p5 <- ggplot(churn, aes(x=PhoneService)) + ggtitle("Phone Service") + xlab("Phone Service") +
  geom_bar(aes(y = 100*(..count..)/sum(..count..)), width = 0.5) + ylab("Percentage") + coord_flip() + theme_minimal()
p6 <- ggplot(churn, aes(x=MultipleLines)) + ggtitle("Multiple Lines") + xlab("Multiple Lines") + 
  geom_bar(aes(y = 100*(..count..)/sum(..count..)), width = 0.5) + ylab("Percentage") + coord_flip() + theme_minimal()
p7 <- ggplot(churn, aes(x=InternetService)) + ggtitle("Internet Service") + xlab("Internet Service") + 
  geom_bar(aes(y = 100*(..count..)/sum(..count..)), width = 0.5) + ylab("Percentage") + coord_flip() + theme_minimal()
p8 <- ggplot(churn, aes(x=OnlineSecurity)) + ggtitle("Online Security") + xlab("Online Security") +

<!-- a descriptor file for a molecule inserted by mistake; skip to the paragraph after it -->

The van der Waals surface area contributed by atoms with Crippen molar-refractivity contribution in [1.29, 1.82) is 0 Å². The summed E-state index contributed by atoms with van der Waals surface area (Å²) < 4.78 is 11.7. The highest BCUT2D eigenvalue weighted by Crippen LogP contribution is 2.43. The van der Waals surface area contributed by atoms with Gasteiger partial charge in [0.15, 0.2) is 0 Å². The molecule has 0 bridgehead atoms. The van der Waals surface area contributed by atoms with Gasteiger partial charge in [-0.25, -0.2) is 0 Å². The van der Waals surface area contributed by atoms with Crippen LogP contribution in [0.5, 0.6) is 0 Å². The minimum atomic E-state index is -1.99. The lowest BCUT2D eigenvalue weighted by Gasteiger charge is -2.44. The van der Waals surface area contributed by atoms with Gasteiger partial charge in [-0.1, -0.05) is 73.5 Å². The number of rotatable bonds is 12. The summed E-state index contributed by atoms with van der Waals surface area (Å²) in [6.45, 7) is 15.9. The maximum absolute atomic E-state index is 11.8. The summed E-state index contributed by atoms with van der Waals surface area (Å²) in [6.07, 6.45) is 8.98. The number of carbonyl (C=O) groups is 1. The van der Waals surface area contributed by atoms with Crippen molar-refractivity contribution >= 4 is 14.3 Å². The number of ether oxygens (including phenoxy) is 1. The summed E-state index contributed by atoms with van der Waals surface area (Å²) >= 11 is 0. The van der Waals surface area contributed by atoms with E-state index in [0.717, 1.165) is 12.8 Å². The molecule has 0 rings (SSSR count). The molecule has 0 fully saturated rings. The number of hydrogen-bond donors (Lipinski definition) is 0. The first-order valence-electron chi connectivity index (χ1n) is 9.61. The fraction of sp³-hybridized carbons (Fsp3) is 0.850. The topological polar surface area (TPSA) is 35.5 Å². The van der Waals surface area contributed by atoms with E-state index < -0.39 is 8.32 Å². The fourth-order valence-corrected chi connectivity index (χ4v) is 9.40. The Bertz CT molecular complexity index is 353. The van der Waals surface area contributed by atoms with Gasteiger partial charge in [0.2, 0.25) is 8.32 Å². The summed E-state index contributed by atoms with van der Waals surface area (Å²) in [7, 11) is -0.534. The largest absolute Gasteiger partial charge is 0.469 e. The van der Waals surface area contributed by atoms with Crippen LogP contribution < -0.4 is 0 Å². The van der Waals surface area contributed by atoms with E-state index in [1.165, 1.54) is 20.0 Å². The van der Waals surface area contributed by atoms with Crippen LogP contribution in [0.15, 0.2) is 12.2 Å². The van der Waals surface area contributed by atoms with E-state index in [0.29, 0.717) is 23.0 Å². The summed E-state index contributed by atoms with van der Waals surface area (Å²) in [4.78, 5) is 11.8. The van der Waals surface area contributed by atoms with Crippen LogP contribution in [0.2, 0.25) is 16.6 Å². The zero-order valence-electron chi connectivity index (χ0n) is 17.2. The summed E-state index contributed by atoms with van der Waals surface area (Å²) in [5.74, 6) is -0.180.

geom_bar(aes(y = 100*(..count..)/sum(..count..)), width = 0.5) + ylab("Percentage") + coord_flip() + theme_minimal()
grid.arrange(p5, p6, p7, p8, ncol=2)

Gives this plot:

p9 <- ggplot(churn, aes(x=OnlineBackup)) + ggtitle("Online Backup") + xlab("Online Backup") +
  geom_bar(aes(y = 100*(..count..)/sum(..count..)), width = 0.5) + ylab("Percentage") + coord_flip() + theme_minimal()
p10 <- ggplot(churn, aes(x=DeviceProtection)) + ggtitle("Device Protection") + xlab("Device Protection") + 
  geom_bar(aes(y = 100*(..count..)/sum(..count..)), width = 0.5) + ylab("Percentage") + coord_flip() + theme_minimal()
p11 <- ggplot(churn, aes(x=TechSupport)) + ggtitle("Tech Support") + xlab("Tech Support") + 
  geom_bar(aes(y = 100*(..count..)/sum(..count..)), width = 0.5) + ylab("Percentage") + coord_flip() + theme_minimal()
p12 <- ggplot(churn, aes(x=StreamingTV)) + ggtitle("Streaming TV") + xlab("Streaming TV") +
  geom_bar(aes(y = 100*(..count..)/sum(..count..)), width = 0.5) + ylab("Percentage") + coord_flip() + theme_minimal()